Understanding what the mempool is and how it works will give you greater control over your transactions. It will not only mean paying fair transaction fees, but will ensure your transactions are processed on time and give insight into what to do when they aren’t.
The mempool is a sort of waiting room for unmined transactions on the blockchain. The term “mempool” is a contraction of “memory” and “pool” and is used to describe the storage area of a node where validated transactions hang out, waiting to be mined and added to the blockchain.
Although the term was first used by Bitcoin, the mempool has been adopted by the Ethereum network. Other blockchains have their own term for the mempool, for example, Geth calls it the “transaction pool” and for Parity it's the “transaction queue”. But essentially, they are all the same thing.
However, calling it “the” mempool can be a little misleading, as there is no ONE mempool per blockchain. In fact, every node comprising a network has its own mempool. For example, every node on the Bitcoin blockchain has its own pool of waiting transactions. Those individual nodes with their individual pools, together form a collective global pool.
When you broadcast a transaction, it is sent to a node or nodes that it is connected to. Those nodes will validate (or reject) the transaction according to a set criterion, for example, it will ensure the signature is correct, that the coins belong to the seller, and the outputs don’t exceed the inputs.
Then, if everything checks out, the nodes will pass this transaction on to all the other nodes they are connected to, and so on and so forth, with each node adding it to its memory pool, waiting for a miner to come along and do its thing.
Let’s look at it in terms of a normal transaction lifecycle:
The mempool isn’t an infinite space— it has its limits. The size of available memory will depend on the individual node. Although the default mempool size is 300MB, each node will have its own rules for which transactions it allows into its own mempool.
When the node is nearing its RAM limit it will set a minimum fee rate and communicate this to its peers so that they won’t forward transactions below this rate for the time being.
A node with a smaller or larger mempool may drop transactions earlier or later which results in differing mempool sizes.
This is what causes congestion and at this point, users can either wait for the congestion to clear (when a block is mined and other transactions are removed from the queue), or they can pay higher fees to try push their transaction through faster.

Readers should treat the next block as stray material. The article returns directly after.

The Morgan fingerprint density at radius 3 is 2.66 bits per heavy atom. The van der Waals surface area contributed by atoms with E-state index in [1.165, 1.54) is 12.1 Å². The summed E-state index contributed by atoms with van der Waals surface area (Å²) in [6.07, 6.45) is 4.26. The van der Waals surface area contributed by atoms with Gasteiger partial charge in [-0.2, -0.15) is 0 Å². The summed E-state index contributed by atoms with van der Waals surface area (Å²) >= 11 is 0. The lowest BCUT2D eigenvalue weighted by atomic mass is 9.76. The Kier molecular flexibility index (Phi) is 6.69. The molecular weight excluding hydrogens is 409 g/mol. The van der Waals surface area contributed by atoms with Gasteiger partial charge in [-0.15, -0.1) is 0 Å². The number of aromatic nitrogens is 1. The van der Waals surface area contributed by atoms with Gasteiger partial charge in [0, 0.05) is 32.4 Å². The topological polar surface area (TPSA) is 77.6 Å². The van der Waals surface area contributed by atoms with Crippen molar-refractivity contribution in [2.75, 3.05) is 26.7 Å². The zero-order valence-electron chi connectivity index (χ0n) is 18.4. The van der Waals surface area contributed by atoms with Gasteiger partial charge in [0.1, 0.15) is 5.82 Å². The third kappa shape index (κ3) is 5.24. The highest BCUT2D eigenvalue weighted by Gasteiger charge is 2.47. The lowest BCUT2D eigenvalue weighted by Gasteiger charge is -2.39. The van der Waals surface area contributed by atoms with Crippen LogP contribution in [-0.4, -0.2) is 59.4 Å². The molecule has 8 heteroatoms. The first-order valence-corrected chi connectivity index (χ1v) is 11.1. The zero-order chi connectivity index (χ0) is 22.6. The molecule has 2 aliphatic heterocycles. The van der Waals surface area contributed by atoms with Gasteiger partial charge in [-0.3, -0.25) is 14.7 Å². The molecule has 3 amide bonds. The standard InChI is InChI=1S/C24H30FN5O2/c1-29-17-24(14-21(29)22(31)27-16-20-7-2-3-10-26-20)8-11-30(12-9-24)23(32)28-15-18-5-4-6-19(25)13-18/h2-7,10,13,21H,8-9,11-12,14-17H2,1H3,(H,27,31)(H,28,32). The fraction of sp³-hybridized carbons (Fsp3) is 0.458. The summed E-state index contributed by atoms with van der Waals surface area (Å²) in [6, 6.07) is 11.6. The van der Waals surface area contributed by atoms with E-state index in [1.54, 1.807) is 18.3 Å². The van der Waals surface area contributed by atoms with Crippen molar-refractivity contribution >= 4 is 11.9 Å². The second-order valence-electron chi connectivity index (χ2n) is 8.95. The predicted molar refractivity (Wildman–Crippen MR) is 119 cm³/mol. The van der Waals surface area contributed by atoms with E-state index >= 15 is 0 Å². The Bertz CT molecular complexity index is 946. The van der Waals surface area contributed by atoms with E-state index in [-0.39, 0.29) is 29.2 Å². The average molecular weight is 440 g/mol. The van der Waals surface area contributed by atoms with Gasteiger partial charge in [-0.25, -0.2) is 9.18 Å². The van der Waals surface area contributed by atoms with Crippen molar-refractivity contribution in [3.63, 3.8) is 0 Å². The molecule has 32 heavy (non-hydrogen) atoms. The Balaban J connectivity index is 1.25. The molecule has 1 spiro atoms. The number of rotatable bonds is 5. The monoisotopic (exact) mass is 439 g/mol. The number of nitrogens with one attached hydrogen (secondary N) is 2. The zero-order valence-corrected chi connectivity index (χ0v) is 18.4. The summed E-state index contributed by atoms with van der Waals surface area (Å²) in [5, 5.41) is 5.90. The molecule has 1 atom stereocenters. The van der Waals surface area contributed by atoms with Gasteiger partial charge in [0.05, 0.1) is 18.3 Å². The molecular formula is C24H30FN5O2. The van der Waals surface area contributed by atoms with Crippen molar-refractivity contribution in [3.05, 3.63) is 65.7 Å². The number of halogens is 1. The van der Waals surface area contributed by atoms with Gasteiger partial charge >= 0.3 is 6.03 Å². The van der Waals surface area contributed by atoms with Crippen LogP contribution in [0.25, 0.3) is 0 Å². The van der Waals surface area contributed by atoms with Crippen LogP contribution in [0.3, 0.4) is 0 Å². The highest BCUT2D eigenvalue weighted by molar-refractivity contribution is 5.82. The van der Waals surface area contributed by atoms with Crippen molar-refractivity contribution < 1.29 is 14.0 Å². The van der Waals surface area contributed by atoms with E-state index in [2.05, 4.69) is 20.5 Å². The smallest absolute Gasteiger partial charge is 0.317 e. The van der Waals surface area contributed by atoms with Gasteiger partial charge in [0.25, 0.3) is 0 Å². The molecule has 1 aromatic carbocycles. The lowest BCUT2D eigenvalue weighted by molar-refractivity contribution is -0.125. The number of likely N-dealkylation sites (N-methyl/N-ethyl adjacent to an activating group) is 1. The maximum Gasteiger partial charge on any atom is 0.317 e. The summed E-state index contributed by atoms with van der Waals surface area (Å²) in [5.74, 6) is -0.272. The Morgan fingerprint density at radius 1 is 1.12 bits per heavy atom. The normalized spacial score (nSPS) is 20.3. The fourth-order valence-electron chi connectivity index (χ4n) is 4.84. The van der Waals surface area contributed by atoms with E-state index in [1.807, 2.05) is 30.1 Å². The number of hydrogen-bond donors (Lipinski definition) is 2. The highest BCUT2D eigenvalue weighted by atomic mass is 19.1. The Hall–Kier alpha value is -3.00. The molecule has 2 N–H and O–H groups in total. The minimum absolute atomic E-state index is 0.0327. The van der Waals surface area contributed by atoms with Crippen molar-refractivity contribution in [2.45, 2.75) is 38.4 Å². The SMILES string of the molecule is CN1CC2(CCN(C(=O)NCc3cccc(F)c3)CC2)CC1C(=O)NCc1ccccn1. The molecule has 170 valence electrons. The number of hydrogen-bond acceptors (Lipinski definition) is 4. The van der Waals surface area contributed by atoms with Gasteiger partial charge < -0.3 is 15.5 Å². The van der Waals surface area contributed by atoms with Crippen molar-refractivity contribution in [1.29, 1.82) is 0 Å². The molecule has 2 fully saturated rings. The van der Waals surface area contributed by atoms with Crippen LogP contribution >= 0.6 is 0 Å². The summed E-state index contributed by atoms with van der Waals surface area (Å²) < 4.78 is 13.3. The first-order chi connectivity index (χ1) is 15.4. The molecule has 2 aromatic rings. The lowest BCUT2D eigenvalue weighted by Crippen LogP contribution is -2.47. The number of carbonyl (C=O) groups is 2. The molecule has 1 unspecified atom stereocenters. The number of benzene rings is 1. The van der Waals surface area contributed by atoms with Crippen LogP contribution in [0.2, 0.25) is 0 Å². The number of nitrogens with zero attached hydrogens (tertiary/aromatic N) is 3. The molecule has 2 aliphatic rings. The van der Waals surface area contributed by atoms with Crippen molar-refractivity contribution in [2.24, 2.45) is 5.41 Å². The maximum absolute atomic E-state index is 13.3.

If you find your Bitcoin transaction is “pending” much longer than you’d like, you can make it more attractive to miners to speed it along.
How you do this will depend on the architecture of the wallet you are using. You may be given the choice of an opt-in Replace-by-Fee (RBF). This lets you resend your transaction replacing the lower fee with a higher fee.
If your wallet doesn’t support this feature, you may have to use the “child pays for parent” (CPFP) technique. Basically, you broadcast a new transaction (child transaction) using the change (unspent output) from the original parent transaction, but with a much higher fee.
It’s more attractive, but in order for a miner to access the higher fees, they must validate the original transaction with the lower fee too.
Ethereum fees are called gas. You can find out more about Ethereum gas here.
On the Ethereum network, you have three options, you can simply wait and see if your transaction finally gets accepted when the congestion eases. Or you can speed up the transaction by adding gas or cancel it to try again later.
Basically, a cancellation and a “speed up” are overwrites of a pending transaction. The cancellation will overwrite with a zero-value replacement, while a Speed Up is adding gas in an attempt to speed up validation of a pending transaction. Just be aware that these actions are attempts, and your original transaction may still be accepted.
The best way to have transactions validated in a timely manner is to pay a fair fee from the onset. The way to do that is with mempool data.
Having an idea about what fees you should pay before broadcasting a transaction can save a lot of headaches and money. You can stop paying higher than necessary fees or stop the endless waiting for transaction validation just by using Crypto APIs Blockchain Data.
Our Get Fee Recommendations endpoint is based on mempool data with calculations done in real time to provide higher accuracy than recommendations based on already mined blocks.
Crypto APIs offer business, SME and organizations the ability to implement blockchain infrastructure and securely scale their operations at a much greater pace while saving on development and operational costs.
Our quantum secure Wallet as a Service (WaaS), instant access to live and historical blockchain data, market data, webhooks, automations, and powerful and unified endpoints enables a frictionless way to interact with cryptocurrency and digital assets across multiple blockchains.
If you’d like to know more about the Crypto APIs product suit and how we can help you benefit from blockchain infrastructure, contact the team today!